By Cormac O'KeeffeSecurity Correspondent
Gardaí were able to establish within two hours of the London terror attacks links to Ireland and identify one of the three suspected attackers, the garda commissioner has said.
In a strong defence of the force’s response, Nóirín O’Sullivan said An Garda Síochána took national security “very seriously” and had secured numerous arrests and deportations in other operations involving jihadi terrorism.
Deputy commissioner for operations and security, John Twomey, said that a paper exercise last Sunday night showed that nine specialist armed units would have been able to respond to a terrorist incident in Dublin city centre within the eight-minute time-frame it took British police last Saturday.
Ms O’Sullivan said that since the Bataclan massacre in Paris in November 2015, they have been reviewing both their threat assessment and response capability.
She said the two attacks in London since March showed the “low sophistication” involved, with the use of hired vans and knives.
The police chief said they responded very quickly to last Saturday’s attack.
“Within an hour of the incident happening, we were in touch with both our intelligence counterparts and our law enforcement counterparts so that we can understand and assess very quickly if there is any impact on Ireland from those attacks.
“Within two hours, what we were able to do was identify that one of the individuals was believed — we have to be mindful of what the London Met has said, the individuals have not been definitely identified as yet — one of the individuals whose name was believed to have had some links with this jurisdiction, we were able then to bring together all our resources, our immigration people, our counterterrorism people and local policing to make sure we knew exactly what the connections were with this individual in this country.”
This led to the identification of Rachid Redouane, a 30-year-old Moroccan, who had lived at different addresses in Dublin, for periods since 2012.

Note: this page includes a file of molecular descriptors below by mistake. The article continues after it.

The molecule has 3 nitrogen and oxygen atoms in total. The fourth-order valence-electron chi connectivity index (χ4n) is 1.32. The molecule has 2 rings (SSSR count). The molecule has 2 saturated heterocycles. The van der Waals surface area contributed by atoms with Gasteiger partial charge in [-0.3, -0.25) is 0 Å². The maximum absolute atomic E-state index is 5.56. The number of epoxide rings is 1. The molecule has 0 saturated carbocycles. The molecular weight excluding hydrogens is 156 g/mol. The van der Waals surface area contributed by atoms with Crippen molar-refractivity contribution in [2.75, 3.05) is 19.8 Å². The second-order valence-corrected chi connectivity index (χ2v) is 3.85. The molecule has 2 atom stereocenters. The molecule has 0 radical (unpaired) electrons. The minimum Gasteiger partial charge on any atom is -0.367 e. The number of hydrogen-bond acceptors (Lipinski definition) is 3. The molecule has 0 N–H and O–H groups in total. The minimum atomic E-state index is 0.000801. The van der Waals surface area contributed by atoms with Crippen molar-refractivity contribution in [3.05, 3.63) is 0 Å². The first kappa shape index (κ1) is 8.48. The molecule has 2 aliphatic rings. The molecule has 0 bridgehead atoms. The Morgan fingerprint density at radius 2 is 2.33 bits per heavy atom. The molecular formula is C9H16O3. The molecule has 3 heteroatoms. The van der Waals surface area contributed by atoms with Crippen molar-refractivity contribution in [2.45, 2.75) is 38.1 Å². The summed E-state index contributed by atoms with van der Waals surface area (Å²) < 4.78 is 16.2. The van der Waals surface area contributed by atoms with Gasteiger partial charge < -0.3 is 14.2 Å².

“The indications are that this individual lived in this country for a short period of time going through a normal process of immigration,” Ms O’Sullivan said.
“Thereafter, he left with his wife, a UK citizen, to the UK, and we’re satisfied with the inquiries made at this time that there is no link to terrorism in this country, and we are also satisfied that the indications from our partners that that’s also the case.”
Garda investigators arrested two other Moroccan nationals as part of their inquiries: one in Limerick and another in Wexford.
Both were questioned in relation to the fraudulent use of Redouane’s PPSN number, which may have been passed around fellow countrymen.
There is no evidence of any link to terrorism, but detectives will exhaust the connections and further arrests are expected.
Gardaí are examining the “addresses, associates and activities” of Redouane.
The commissioner rejected suggestions from commentators that Ireland was a “weak link” in terms of international terrorism.
She pointed out that a number of arrests were conducted in recent weeks, referring to separate operations — in Dublin/Meath and Waterford — targeting people suspected of financing Islamist terrorism last April and May.
She also referred to the deportation last year of a main suspected of being a major IS recruiter in Ireland.
She said the 300 garda ethnic liaison officers had built up “very close relationships” with minority communities.
Ms O’Sullivan said: “I think we have to be very careful: terrorism is not about religion, we should not link terrorism to any particular religion.”
The commissioner was talking at a meeting of the International Association of Chiefs of Police at Farmleigh in Dublin. She is currently the world leader for Europe on the body.
President Donald du Luca, a US police chief, said he got “chills” thinking about recent events.
Deputy executive president and Boston police chief, Terence Cunningham, said that legally accessing encryption technology was “absolutely necessary in the battle against terrorism”.
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